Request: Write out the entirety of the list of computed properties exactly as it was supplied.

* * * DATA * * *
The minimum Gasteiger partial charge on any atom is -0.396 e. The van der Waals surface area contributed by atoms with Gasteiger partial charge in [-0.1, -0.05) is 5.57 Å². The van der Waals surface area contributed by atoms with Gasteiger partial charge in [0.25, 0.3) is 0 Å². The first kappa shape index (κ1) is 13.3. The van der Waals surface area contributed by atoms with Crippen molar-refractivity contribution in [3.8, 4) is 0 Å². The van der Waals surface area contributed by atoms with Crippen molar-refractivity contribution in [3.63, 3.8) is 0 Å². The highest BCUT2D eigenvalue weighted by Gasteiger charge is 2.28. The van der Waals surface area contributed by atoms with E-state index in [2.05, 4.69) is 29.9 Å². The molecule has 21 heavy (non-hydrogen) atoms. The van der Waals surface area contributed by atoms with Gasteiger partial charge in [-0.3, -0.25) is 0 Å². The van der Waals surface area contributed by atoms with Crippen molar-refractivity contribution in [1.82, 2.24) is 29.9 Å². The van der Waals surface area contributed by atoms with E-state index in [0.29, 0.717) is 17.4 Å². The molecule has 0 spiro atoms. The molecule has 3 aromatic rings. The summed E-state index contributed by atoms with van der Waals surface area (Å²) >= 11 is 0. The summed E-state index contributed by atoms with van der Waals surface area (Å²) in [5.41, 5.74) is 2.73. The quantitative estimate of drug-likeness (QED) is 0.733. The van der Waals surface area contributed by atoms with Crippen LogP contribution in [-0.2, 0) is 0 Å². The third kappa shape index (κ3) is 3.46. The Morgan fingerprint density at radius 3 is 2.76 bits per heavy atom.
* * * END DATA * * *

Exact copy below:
The minimum Gasteiger partial charge on any atom is -0.396 e. The van der Waals surface area contributed by atoms with Gasteiger partial charge in [-0.1, -0.05) is 5.57 Å². The van der Waals surface area contributed by atoms with Gasteiger partial charge in [0.25, 0.3) is 0 Å². The first kappa shape index (κ1) is 13.3. The van der Waals surface area contributed by atoms with Crippen molar-refractivity contribution in [3.8, 4) is 0 Å². The van der Waals surface area contributed by atoms with Crippen molar-refractivity contribution in [3.63, 3.8) is 0 Å². The highest BCUT2D eigenvalue weighted by Gasteiger charge is 2.28. The van der Waals surface area contributed by atoms with E-state index in [2.05, 4.69) is 29.9 Å². The molecule has 21 heavy (non-hydrogen) atoms. The van der Waals surface area contributed by atoms with Gasteiger partial charge in [-0.3, -0.25) is 0 Å². The van der Waals surface area contributed by atoms with Crippen molar-refractivity contribution in [1.82, 2.24) is 29.9 Å². The van der Waals surface area contributed by atoms with E-state index in [0.29, 0.717) is 17.4 Å². The molecule has 0 spiro atoms. The molecule has 3 aromatic rings. The summed E-state index contributed by atoms with van der Waals surface area (Å²) >= 11 is 0. The summed E-state index contributed by atoms with van der Waals surface area (Å²) in [5.41, 5.74) is 2.73. The quantitative estimate of drug-likeness (QED) is 0.733. The van der Waals surface area contributed by atoms with Crippen LogP contribution in [-0.2, 0) is 0 Å². The third kappa shape index (κ3) is 3.46. The Morgan fingerprint density at radius 3 is 2.76 bits per heavy atom.